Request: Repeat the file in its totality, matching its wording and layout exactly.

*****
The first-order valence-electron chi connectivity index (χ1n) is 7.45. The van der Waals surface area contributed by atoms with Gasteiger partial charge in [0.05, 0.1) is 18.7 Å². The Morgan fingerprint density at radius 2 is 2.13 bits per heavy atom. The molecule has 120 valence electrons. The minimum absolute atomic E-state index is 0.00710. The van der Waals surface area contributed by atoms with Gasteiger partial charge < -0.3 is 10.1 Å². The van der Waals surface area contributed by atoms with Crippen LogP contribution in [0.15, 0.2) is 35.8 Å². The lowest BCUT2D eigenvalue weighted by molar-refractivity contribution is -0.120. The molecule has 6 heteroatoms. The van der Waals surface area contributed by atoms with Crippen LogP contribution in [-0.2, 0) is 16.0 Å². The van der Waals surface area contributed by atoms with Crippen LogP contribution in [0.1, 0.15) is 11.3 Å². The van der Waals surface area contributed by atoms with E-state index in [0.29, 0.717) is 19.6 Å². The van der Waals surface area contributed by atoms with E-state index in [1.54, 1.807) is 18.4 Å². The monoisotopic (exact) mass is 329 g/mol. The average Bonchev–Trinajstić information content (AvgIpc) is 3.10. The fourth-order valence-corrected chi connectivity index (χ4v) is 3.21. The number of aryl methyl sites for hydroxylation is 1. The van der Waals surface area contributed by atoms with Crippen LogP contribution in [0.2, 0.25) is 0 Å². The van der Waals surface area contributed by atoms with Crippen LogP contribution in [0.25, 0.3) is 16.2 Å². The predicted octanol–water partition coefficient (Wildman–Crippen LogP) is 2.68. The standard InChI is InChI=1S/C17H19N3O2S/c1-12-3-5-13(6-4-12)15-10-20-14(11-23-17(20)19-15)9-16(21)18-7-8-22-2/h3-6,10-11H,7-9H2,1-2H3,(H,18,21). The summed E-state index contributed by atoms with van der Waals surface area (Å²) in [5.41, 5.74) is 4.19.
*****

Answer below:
The first-order valence-electron chi connectivity index (χ1n) is 7.45. The van der Waals surface area contributed by atoms with Gasteiger partial charge in [0.05, 0.1) is 18.7 Å². The Morgan fingerprint density at radius 2 is 2.13 bits per heavy atom. The molecule has 120 valence electrons. The minimum absolute atomic E-state index is 0.00710. The van der Waals surface area contributed by atoms with Gasteiger partial charge < -0.3 is 10.1 Å². The van der Waals surface area contributed by atoms with Crippen LogP contribution in [0.15, 0.2) is 35.8 Å². The lowest BCUT2D eigenvalue weighted by molar-refractivity contribution is -0.120. The molecule has 6 heteroatoms. The van der Waals surface area contributed by atoms with Crippen LogP contribution in [-0.2, 0) is 16.0 Å². The van der Waals surface area contributed by atoms with Crippen LogP contribution in [0.1, 0.15) is 11.3 Å². The van der Waals surface area contributed by atoms with E-state index in [0.29, 0.717) is 19.6 Å². The van der Waals surface area contributed by atoms with E-state index in [1.54, 1.807) is 18.4 Å². The monoisotopic (exact) mass is 329 g/mol. The average Bonchev–Trinajstić information content (AvgIpc) is 3.10. The fourth-order valence-corrected chi connectivity index (χ4v) is 3.21. The number of aryl methyl sites for hydroxylation is 1. The van der Waals surface area contributed by atoms with Crippen LogP contribution in [0.2, 0.25) is 0 Å². The van der Waals surface area contributed by atoms with Crippen LogP contribution in [0.25, 0.3) is 16.2 Å². The predicted octanol–water partition coefficient (Wildman–Crippen LogP) is 2.68. The standard InChI is InChI=1S/C17H19N3O2S/c1-12-3-5-13(6-4-12)15-10-20-14(11-23-17(20)19-15)9-16(21)18-7-8-22-2/h3-6,10-11H,7-9H2,1-2H3,(H,18,21). The summed E-state index contributed by atoms with van der Waals surface area (Å²) in [5.41, 5.74) is 4.19.